Judging meat quality
I have had some great feedback on my post on Thea from the Youth Food Movement’s blog post of her reflections of her visit to an abattoir
I have never visited an abattoir and it’s not on my wish list and pretty confident it won’t ever be.
I don’t visit third world countries either. In this case it’s because I don’t want to see other people living in poverty. Whenever we needed an animal euthanized on our farm we got an external person into do it. Not an ideal mindset for a farmer perhaps but I can live with it. Kudos to people like Thea who make the effort to see it for themselves and make their own minds up based on personal experiences. Quoting Thea
Meat eating after all is a conversation which tends to polarise in the extreme.
If anything, the experience reminded me of why I believe transparency is so damn important and reinforced my belief that if we’re going to let people make their own decisions about what they eat, then we also need to let them in on the story of how their food is produced – whether it creeps them out or not – and respect their right to make informed food choices based on that accurate information.
………While I still sometimes question the ethics of eating animals when I have replacements to hand, I don’t question the humanity of those who work in it. Nor will I stop pushing for transparency around those things that give us the creeps. Source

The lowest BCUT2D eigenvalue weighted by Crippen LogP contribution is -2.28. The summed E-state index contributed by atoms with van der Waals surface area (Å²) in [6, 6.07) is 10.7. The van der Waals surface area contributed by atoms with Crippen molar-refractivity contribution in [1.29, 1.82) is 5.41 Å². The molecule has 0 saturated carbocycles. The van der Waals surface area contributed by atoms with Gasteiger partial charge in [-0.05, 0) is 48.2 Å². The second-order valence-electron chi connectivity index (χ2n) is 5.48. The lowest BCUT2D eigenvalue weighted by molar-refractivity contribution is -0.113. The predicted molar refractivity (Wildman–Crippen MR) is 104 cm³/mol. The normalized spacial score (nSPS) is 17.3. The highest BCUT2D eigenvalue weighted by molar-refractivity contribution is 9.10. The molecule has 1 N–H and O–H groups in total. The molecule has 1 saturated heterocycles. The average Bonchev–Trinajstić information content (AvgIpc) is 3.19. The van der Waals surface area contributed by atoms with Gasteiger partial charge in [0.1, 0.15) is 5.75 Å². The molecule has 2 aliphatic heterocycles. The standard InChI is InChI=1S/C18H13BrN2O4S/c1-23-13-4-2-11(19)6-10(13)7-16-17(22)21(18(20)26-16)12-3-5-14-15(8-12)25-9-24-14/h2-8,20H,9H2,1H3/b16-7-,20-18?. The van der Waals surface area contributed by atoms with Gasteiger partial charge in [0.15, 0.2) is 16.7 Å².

With regards to the abattoir process I am absolutely fascinated by the ability of the Intercollegiate Meat Judging Competition to attract people to careers in agriculture
I have just had an external evaluation of The Archibull Prize done to determine whether it had achieved its objectives of using creative arts and multimedia to engage urban and rural school students to:
- Consider agriculture related careers;
- Expand their understanding of farming; and
- Understand the challenges of farming
The report highlighted the power of sending young people from the farming sector into schools to inspire an appreciation of farming and careers in the sector. A lot of our Young Farming Champions too have been part of the Intercollegiate Meat Judging Competition and are wax lyrical about it. In fact, we had one of our YFC participate as part of the Australian team at the international finals last December.
Congratulations to the very successful Aussie Intercollegiate Meat judging team. Read more here
According to their website this competition has the following project objectives
The objective of the Intercollegiate Meat Judging Competition is to provide an opportunity for students to learn and to build the pool of intelligent young meat industry representatives, fired with enthusiasm who will give the Australian meat industry the expertise and drive to compete in the meat quality world of the future.
This is done through:
- Exposing students to the fundamentals of meat quality education.
- Demonstrating to students how and why markets perceive meat quality differently and highlighting the various carcase specifications required by these markets.
- Exposing students to different systems of meat identification and classification
- Providing training and a non-threatening competitive environment to assist students develop confidence and communication skills.
- Providing an opportunity for students to acquire and apply knowledge of practical aspects of meat science.
- Raising students’ awareness of career opportunities that exist in the meat industry.
- Exposing students to the requirements of the end-user (consumer)
- Exposing student to new technologies within the meat industry.